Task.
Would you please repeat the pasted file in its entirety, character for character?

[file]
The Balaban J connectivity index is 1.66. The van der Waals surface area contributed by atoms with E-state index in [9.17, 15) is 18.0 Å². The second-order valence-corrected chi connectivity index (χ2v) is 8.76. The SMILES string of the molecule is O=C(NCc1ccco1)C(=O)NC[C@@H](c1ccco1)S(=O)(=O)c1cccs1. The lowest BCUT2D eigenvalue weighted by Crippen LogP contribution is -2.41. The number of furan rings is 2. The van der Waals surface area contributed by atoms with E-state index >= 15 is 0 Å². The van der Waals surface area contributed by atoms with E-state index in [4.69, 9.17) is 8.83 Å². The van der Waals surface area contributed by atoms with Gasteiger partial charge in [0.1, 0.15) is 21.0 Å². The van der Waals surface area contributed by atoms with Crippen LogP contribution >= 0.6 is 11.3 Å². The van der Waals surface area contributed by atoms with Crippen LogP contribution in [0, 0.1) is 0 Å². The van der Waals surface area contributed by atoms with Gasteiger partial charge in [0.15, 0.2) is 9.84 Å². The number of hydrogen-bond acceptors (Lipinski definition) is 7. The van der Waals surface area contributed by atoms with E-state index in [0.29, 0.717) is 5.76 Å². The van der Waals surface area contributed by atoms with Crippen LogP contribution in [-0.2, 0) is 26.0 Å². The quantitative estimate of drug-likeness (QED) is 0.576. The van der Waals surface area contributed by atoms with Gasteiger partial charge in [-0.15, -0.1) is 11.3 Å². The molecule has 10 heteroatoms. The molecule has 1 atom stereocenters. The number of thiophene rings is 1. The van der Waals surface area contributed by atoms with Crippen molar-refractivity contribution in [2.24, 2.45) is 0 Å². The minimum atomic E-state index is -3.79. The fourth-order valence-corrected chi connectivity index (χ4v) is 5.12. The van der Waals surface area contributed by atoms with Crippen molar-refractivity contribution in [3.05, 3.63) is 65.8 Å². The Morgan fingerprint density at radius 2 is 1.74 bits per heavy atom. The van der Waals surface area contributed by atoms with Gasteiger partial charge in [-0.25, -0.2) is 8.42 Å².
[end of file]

The Balaban J connectivity index is 1.66. The van der Waals surface area contributed by atoms with E-state index in [9.17, 15) is 18.0 Å². The second-order valence-corrected chi connectivity index (χ2v) is 8.76. The SMILES string of the molecule is O=C(NCc1ccco1)C(=O)NC[C@@H](c1ccco1)S(=O)(=O)c1cccs1. The lowest BCUT2D eigenvalue weighted by Crippen LogP contribution is -2.41. The number of furan rings is 2. The van der Waals surface area contributed by atoms with E-state index >= 15 is 0 Å². The van der Waals surface area contributed by atoms with E-state index in [4.69, 9.17) is 8.83 Å². The van der Waals surface area contributed by atoms with Gasteiger partial charge in [0.1, 0.15) is 21.0 Å². The van der Waals surface area contributed by atoms with Crippen LogP contribution >= 0.6 is 11.3 Å². The van der Waals surface area contributed by atoms with Crippen LogP contribution in [0, 0.1) is 0 Å². The van der Waals surface area contributed by atoms with Gasteiger partial charge in [0.15, 0.2) is 9.84 Å². The number of hydrogen-bond acceptors (Lipinski definition) is 7. The van der Waals surface area contributed by atoms with E-state index in [0.29, 0.717) is 5.76 Å². The van der Waals surface area contributed by atoms with Crippen LogP contribution in [-0.2, 0) is 26.0 Å². The quantitative estimate of drug-likeness (QED) is 0.576. The van der Waals surface area contributed by atoms with Gasteiger partial charge in [-0.15, -0.1) is 11.3 Å². The molecule has 10 heteroatoms. The molecule has 1 atom stereocenters. The number of thiophene rings is 1. The van der Waals surface area contributed by atoms with Crippen molar-refractivity contribution in [2.24, 2.45) is 0 Å². The minimum atomic E-state index is -3.79. The fourth-order valence-corrected chi connectivity index (χ4v) is 5.12. The van der Waals surface area contributed by atoms with Crippen molar-refractivity contribution in [3.05, 3.63) is 65.8 Å². The Morgan fingerprint density at radius 2 is 1.74 bits per heavy atom. The van der Waals surface area contributed by atoms with Gasteiger partial charge in [-0.25, -0.2) is 8.42 Å².